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aka - OrpheƩ
France 1949
Directed by
Jean Cocteau
95 minutes
Rated PG

Reviewed by
Bernard Hemingway
4.5 stars

Orpheus

Jean Cocteau interweaves a considerable slice of autobiographical material into his re-working of the Orpheus and Eurydice legend in which the gifted son of Apollo loses, then retrieves, his beloved Eurydice from the Underworld.

Here Orpheus is Orpheé (Jean Marais, Cocteau's lover at the time), a successful but burnt-out poet scorned by the younger generation of bohemian artists who gather at the Café Des Poetes. When a younger rival, Cegeste (Edouard Dhermitte), is killed, his mysterious companion, The Princess (Maria Casarès), assisted her chauffeur, Heurtebise (François Périer), removes the body and requests Orpheé to accompany her. It turns out that The Princess is an emissary from the Underworld and Orpheé is rapidly drawn into a stranger world than he could ever have imagined.

What all this means, if there is any meaning, to the general viewer is far from clear but what is undeniably captivating about the film is the way in which Cocteau, ably assisted by cinematographer Nicholas Hayer with the limited technical means available at the time, superbly recreates Orpheé's travels back and forth from the Underworld, a decrepit half-lit world of ruins run by wizened logicians.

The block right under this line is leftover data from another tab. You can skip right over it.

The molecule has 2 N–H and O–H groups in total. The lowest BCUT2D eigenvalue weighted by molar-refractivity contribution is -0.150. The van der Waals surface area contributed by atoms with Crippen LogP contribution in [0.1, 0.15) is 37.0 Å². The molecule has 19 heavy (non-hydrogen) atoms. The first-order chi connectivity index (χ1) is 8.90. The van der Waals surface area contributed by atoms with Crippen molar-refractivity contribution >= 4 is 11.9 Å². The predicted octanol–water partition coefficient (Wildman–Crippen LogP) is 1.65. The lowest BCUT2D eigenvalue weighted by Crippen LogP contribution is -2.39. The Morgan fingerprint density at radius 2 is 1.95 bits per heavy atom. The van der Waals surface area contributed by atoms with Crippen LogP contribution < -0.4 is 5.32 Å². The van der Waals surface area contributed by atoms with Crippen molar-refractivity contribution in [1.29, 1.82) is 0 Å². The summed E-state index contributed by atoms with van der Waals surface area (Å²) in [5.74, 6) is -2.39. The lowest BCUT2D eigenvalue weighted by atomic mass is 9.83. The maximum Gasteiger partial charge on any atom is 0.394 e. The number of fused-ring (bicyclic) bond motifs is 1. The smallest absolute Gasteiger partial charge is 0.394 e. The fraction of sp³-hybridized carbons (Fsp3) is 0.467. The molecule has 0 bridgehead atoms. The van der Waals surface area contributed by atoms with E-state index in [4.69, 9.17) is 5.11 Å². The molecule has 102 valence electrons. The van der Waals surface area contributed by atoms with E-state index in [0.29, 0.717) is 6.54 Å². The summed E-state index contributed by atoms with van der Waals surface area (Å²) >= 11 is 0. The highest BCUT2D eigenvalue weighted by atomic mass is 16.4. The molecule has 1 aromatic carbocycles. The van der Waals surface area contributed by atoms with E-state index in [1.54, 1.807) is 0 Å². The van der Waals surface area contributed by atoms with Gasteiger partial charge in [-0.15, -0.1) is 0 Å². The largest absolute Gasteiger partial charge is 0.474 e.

Cocteau was somewhat of an artistic flaneur and from his line drawings which are used for the opening titles to the fashionable costume design to the artfully restrained mise en scène, the film has a studied gracefulness that is entirely apt to the dreamlike (albeit sometimes nightmarish) mood of the enigmatic story.

FYI: The film forms a loose trilogy with The Blood of a Poet (1930) and The Testament of Orpheus (1959)

 

 

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